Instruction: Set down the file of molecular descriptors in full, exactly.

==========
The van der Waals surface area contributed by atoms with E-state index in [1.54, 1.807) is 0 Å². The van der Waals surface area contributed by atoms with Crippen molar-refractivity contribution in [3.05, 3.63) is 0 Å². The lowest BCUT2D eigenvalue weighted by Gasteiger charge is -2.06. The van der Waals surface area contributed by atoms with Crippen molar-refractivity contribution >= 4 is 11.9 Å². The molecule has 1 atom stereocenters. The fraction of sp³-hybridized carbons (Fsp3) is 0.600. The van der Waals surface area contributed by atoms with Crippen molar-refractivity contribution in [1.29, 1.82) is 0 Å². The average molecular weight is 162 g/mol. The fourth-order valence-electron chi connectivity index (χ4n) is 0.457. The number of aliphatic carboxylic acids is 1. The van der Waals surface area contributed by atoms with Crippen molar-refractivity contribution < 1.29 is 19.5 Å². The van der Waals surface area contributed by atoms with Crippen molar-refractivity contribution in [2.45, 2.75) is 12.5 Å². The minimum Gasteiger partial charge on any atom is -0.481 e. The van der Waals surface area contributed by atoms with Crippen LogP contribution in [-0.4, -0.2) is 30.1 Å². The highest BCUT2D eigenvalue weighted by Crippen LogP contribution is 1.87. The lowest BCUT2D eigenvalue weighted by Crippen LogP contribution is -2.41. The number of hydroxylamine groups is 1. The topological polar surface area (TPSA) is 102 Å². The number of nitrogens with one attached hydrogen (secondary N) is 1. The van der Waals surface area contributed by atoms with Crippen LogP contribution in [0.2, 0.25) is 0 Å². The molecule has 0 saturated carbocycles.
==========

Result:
The van der Waals surface area contributed by atoms with E-state index in [1.54, 1.807) is 0 Å². The van der Waals surface area contributed by atoms with Crippen molar-refractivity contribution in [3.05, 3.63) is 0 Å². The lowest BCUT2D eigenvalue weighted by Gasteiger charge is -2.06. The van der Waals surface area contributed by atoms with Crippen molar-refractivity contribution >= 4 is 11.9 Å². The molecule has 1 atom stereocenters. The fraction of sp³-hybridized carbons (Fsp3) is 0.600. The van der Waals surface area contributed by atoms with Crippen molar-refractivity contribution in [1.29, 1.82) is 0 Å². The average molecular weight is 162 g/mol. The fourth-order valence-electron chi connectivity index (χ4n) is 0.457. The number of aliphatic carboxylic acids is 1. The van der Waals surface area contributed by atoms with Crippen molar-refractivity contribution < 1.29 is 19.5 Å². The van der Waals surface area contributed by atoms with Crippen molar-refractivity contribution in [2.45, 2.75) is 12.5 Å². The minimum Gasteiger partial charge on any atom is -0.481 e. The van der Waals surface area contributed by atoms with Crippen LogP contribution in [-0.4, -0.2) is 30.1 Å². The highest BCUT2D eigenvalue weighted by Crippen LogP contribution is 1.87. The lowest BCUT2D eigenvalue weighted by Crippen LogP contribution is -2.41. The number of hydroxylamine groups is 1. The topological polar surface area (TPSA) is 102 Å². The number of nitrogens with one attached hydrogen (secondary N) is 1. The van der Waals surface area contributed by atoms with Crippen LogP contribution in [0.2, 0.25) is 0 Å². The molecule has 0 saturated carbocycles.